It is not just the Australian Industrial Relations Commission that the Howard government is setting about dismantling with the awards system reforms. The number of allowable matters is being reduced from 20 to 16. Gone will be shift penalties, annual leave, long service leave, bereavement leave and jury leave, just to mention a few. While the impact of the Howard government’s reforms are unlikely to be felt by the Australian worker in the short term, there is no doubt that over time the Australian Fair Pay Commission will leave workers worse off, a fact confirmed by the Prime Minister’s refusal to say otherwise—his absolute inability to give a guarantee that no Australian worker will be worse off under these changes.

I want to talk briefly about a case example from my electorate and about some of the things that can happen. In my electorate, Telstra Country Wide has a large call centre which is fantastic. It provides great employment for people in my district. However, Telstra has contracted out the employment for that call centre to a labour hire company. All of the workers under that labour hire company are not employed by Telstra and they are not subject to the EBA conditions to which other Telstra workers are subject.

Quite recently Telstra Country Wide wanted to change the shifts at the call centre. Without any consultation with the work force, which is what the EBA for Telstra workers required, Telstra decided to extend and change a shift, which would have required people who are now working a fairly reasonable amount of time during the day to work fairly late into the night. A large number of women in this industry work part time while their children are at school. They are supplementing the family income. The changes that were going to be forced on them by the labour hire company at Telstra’s behest meant that the workplace was no longer going to be family friendly. If this government thinks that implementing those sorts of changes—forcing people onto individual contracts, not allowing them to be part of enterprise-bargaining agreements and particularly agreements that cover companies such as Telstra, and allowing companies to suddenly change workers’ shifts without any consultation or without allowing them to put a case as to why it would be very difficult for that type of work force to comply with those changes—is being family friendly and being the friend of Australian families then the government is kidding itself.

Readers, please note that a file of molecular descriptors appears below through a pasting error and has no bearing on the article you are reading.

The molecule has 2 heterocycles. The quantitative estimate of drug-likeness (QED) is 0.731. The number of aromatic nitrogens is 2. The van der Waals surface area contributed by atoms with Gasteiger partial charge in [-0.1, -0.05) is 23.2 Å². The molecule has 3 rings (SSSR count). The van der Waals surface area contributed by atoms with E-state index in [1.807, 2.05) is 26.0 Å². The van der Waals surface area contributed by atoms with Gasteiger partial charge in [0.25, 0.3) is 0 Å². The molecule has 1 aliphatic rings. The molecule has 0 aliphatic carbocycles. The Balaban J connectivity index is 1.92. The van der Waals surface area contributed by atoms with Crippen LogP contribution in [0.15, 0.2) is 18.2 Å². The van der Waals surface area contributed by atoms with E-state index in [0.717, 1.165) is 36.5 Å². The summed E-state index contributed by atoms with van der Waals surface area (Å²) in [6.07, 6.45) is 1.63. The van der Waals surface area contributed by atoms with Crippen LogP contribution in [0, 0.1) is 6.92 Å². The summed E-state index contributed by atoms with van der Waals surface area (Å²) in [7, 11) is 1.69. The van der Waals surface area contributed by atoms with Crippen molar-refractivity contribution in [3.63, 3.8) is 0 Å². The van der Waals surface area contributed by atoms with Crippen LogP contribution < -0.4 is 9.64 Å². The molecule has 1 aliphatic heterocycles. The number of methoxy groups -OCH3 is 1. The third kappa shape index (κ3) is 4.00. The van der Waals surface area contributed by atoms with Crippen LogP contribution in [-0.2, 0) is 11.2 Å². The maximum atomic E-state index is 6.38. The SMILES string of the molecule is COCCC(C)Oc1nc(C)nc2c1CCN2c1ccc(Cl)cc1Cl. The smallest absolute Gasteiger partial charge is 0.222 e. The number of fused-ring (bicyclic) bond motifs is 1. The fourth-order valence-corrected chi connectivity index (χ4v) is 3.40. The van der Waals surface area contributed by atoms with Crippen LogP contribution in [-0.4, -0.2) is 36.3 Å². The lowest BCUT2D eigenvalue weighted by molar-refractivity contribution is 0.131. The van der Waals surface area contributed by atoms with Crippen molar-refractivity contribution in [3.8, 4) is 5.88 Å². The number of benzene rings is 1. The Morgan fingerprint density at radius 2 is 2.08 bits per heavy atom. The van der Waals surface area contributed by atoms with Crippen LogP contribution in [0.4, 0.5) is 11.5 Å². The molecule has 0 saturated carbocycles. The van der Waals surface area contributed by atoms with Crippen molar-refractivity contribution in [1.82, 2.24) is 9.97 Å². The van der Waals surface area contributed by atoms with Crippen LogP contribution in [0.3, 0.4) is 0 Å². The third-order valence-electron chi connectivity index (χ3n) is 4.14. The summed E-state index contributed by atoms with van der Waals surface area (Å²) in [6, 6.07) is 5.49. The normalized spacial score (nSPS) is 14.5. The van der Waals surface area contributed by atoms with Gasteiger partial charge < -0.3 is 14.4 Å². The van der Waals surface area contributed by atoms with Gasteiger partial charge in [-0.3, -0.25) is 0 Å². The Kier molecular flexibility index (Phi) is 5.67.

The industrial relations reform agenda that the Howard government is bringing to this place is not friendly to families. If the government thinks it is, it needs to go out to Australian work forces and talk to people about their living conditions and their expectations of balancing work and family. If the government does that, it will see that its reform agenda is not family friendly.

The self-proclaimed workers’ friend has targeted low- and middle-income families as systematically and doggedly as he went after the Liberal Party leadership. It was a long-term agenda. He sees them as a group that has to be captured—families that have to be wooed and votes that have to be bought. He sees them as a commodity that is of use to him to be bought for the highest price. When we examine the Howard government’s record closely, we see that its claims and commitments to the Australian worker are little more than clever, deceptive marketing and spin—and it is spin that has worked: the broken promises, the Medicare safety net, interest rate rises, the never-ever GST, the unfair tax package, tax cuts for low- and middle-income families and larger tax cuts for high-income families, the erosion of the social wage and now the extreme industrial relations agenda.

This government is not a true friend to Australian families. Its friendship stems from political opportunism and self-preservation. As Australian families start to wonder why, despite the trappings of material wealth with which they have surrounded themselves, they find they have a creeping despair about their level of debt, the future of their children, whether their jobs are secure and whether they will have the resources ever to retire, perhaps it is time for them also to wonder whether the self-proclaimed workers’ friend, this wolf in sheep’s clothing, has all the time just been pulling the wool over their eyes.